Archive for July, 2012

Do big words scare you?

Really long words?

Do you know what the fear of long words is called?



Seriously?  That makes as much sense as putting an eth ess  in the word lithp lisp.

And why is abbreviation such a long word?

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Texas Whopper Ice Cream Cone–only 50 cents!

What exactly is a Texas Whopper Ice Cream cone?

And why is it being served for breakfast???

I cut off the price in the picture, but for 50 cents, you can’t go wrong!

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I Want One!

I saw this sign hanging in the surgery center . . .

I want one!  Where’s my X-ray phone?

Alas, for now, we have to settle for cheap gimmicks . . .

From Sclick.net

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What goes around, comes around.

This story began many years ago when I was just a wee lad.  Actually, I was a wee pain in the gluteus maximus to be more precise.  (Some things never change, they just get bigger.)  I was a wee spoiled brat, more than a lad.  Anyway, you get the picture.

My parents were vacationing in Florida.  In a moment of temporary insanity, one of them must have thought it would be a good idea if I went along.  (Either that, or they had exhausted every relative and babysitter in the tri-state area.)  My dad was going to meetings and my mom was going to take me to Sea World, and then on a boat excursion.  She got very seasick.  But I digress, since that has nothing to do with this tale.

At dinnertime one night, we went to a fancy buffet at the hotel we were staying.  Mind you, I am telling you this from what has been told to me, since I was wee and don’t remember any of this.  Not the buffet, not the seasickness.  I don’t even remember Sea World.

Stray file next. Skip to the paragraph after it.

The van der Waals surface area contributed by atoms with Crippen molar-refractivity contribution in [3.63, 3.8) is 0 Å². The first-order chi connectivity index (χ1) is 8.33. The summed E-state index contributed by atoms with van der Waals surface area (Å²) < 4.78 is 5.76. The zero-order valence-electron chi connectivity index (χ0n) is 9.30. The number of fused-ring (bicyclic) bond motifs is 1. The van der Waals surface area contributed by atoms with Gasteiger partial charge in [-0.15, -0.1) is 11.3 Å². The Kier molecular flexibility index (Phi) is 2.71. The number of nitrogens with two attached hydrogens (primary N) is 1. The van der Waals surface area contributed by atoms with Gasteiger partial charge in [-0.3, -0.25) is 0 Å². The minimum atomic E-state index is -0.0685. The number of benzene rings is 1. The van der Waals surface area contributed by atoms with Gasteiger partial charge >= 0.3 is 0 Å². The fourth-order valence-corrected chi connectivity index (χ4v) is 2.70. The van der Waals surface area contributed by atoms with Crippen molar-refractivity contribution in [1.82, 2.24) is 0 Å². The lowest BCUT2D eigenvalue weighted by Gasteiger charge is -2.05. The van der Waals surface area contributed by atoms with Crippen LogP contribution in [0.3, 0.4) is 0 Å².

As my parent’s put it, there was a selection of 10,000 odd things to eat at this buffet.

I wanted a grilled cheese sandwich.

That wasn’t one of the 10,000 things available to eat.

“Wouldn’t you like a shrimp cocktail?”

I wanted a grilled cheese sandwich.

Well, to make this story shorter and perhaps even keep your attention, my parents drove around Fort Lauderdale trying to find a grilled cheese sandwich—just to shut me up.  I don’t think I ever got the grilled cheese sandwich.  I never got to go back to Florida either, for some odd reason.

Fast forward to the not so long ago present.  I now have wee, spoiled brats of my own.  My wife is out-of-town, and it is up to me to feed them.

So I meticulously prepare three peanut butter and jelly sandwiches for them for lunch.  My youngest (the wee-est and brattiest) declares that he is not eating this.  Apparently, he is on a hunger strike.

I wish.  He is hungry, but he wants a grilled cheese sandwich (although he sounds like he wants a girled cheese sammitch.)

Like any loving and caring parent, I tell him to eat the damned peanut butter sandwich.  I didn’t use that adjective, and I don’t know where he learned it.

My son is apparently as stubborn as my father’s son, and he will not eat the sandwich.

How hard can it be to make a grilled cheese sandwich?